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A dewclaw is a vestigial digit on the foot of some mammals, notably dogs.

Here's a picture of a dog's paw with an arrow pointing to the dewclaw.


The claw part is obvious enough, but why dew?

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I'm afraid that no one knows for sure. The word is some four hundred years old. Dictionary.com maintains that it may be related to the kind of dew that appears overnight, but it cannot fortify the claim.

Etymonline says:

also dew-claw, 1570s, from claw, but the signification of the first element is obscure (see dewlap).

Dewlap is further down in the same entry:

mid-14c., dewe lappe, from lappe "loose piece" (O.E. læppa), first element of unknown origin or meaning. Originally of cattle.

Dictionary.com is virtually identical on dewclaw (it refers to dewlap too), but there is a little more in its origin entry on dewlap:

1350–1400; Middle English dew(e)lappe, apparently dewe dew + lappe lap1; compare Danish dog-læp, Dutch (dial.) dauw-zwengel; literal sense is unclear

YourDictionary.com cites American Heritage Dictionary, 4th Ed. for a claim that "dew" may be an alteration of "toe", but it also says prob. so called because it does not touch the ground, but only the dew on the surface.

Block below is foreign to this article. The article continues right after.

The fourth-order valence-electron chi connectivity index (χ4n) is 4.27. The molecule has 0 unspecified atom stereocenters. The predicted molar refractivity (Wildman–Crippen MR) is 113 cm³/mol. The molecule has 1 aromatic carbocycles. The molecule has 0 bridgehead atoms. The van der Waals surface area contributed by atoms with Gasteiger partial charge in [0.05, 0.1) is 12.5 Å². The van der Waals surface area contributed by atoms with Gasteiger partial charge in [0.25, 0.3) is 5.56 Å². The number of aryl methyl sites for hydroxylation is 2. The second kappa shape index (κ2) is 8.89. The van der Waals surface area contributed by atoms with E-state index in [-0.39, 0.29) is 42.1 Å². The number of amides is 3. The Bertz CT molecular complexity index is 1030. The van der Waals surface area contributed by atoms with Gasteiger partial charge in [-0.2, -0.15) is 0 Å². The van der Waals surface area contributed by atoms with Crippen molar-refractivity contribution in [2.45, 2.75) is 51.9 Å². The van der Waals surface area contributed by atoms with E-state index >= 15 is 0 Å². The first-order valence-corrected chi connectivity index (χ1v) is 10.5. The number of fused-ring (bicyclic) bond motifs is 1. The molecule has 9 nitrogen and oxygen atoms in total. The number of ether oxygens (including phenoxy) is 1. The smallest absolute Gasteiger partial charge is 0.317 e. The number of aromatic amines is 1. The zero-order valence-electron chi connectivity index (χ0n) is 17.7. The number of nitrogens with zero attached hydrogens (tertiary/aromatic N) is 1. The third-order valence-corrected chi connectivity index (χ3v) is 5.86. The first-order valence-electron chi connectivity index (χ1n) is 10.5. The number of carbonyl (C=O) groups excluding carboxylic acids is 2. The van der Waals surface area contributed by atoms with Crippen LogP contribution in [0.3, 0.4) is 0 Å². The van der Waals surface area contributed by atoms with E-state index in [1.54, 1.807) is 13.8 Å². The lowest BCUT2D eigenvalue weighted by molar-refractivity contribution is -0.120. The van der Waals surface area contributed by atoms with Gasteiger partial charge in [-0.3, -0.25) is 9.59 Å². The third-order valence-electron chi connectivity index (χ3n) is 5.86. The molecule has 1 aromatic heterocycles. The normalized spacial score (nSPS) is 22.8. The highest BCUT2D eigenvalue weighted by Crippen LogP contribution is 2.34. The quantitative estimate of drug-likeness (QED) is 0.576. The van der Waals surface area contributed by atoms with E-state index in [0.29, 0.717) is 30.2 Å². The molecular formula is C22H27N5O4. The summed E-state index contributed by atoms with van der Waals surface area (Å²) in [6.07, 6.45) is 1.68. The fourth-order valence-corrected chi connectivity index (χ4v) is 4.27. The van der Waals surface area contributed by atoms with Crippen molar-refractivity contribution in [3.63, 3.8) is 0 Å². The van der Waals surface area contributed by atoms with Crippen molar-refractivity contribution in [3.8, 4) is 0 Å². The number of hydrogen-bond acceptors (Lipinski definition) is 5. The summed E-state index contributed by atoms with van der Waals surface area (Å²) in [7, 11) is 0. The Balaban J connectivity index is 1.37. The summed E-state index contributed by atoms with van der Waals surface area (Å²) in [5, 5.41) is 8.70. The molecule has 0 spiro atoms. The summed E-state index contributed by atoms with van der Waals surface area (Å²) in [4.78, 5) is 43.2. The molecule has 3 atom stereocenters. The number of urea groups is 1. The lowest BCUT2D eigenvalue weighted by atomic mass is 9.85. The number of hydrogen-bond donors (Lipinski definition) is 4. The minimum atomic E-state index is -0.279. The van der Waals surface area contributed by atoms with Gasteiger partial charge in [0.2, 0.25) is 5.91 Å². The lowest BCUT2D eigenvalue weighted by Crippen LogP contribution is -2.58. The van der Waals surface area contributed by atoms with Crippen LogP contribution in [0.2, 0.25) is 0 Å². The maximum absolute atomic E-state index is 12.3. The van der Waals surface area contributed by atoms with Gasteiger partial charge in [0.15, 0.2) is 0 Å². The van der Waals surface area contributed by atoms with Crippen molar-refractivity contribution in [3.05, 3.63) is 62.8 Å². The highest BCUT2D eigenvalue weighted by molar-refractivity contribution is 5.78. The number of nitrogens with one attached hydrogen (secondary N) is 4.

Dog or dew may be cognate with Scots dewg/Old Scots duig, always used in the plural and having the meaning "small pieces, shreds, fragments" (see Dictionary of the Scots Language), suggesting "fragmentary claw". This connection was proposed in a thread on the subject at The Straight Dope.

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The possible connection with Scots is interesting as, given the evidence here, it doesn't seem related to the water dew. – z7sg Ѫ Oct 26 '11 at 17:15

The OED says

Apparently < dew n. + claw n. (Perhaps referring to the fact that while the other claws come in contact with the soil, or press the grass to the ground, this only brushes the dewy surface.)

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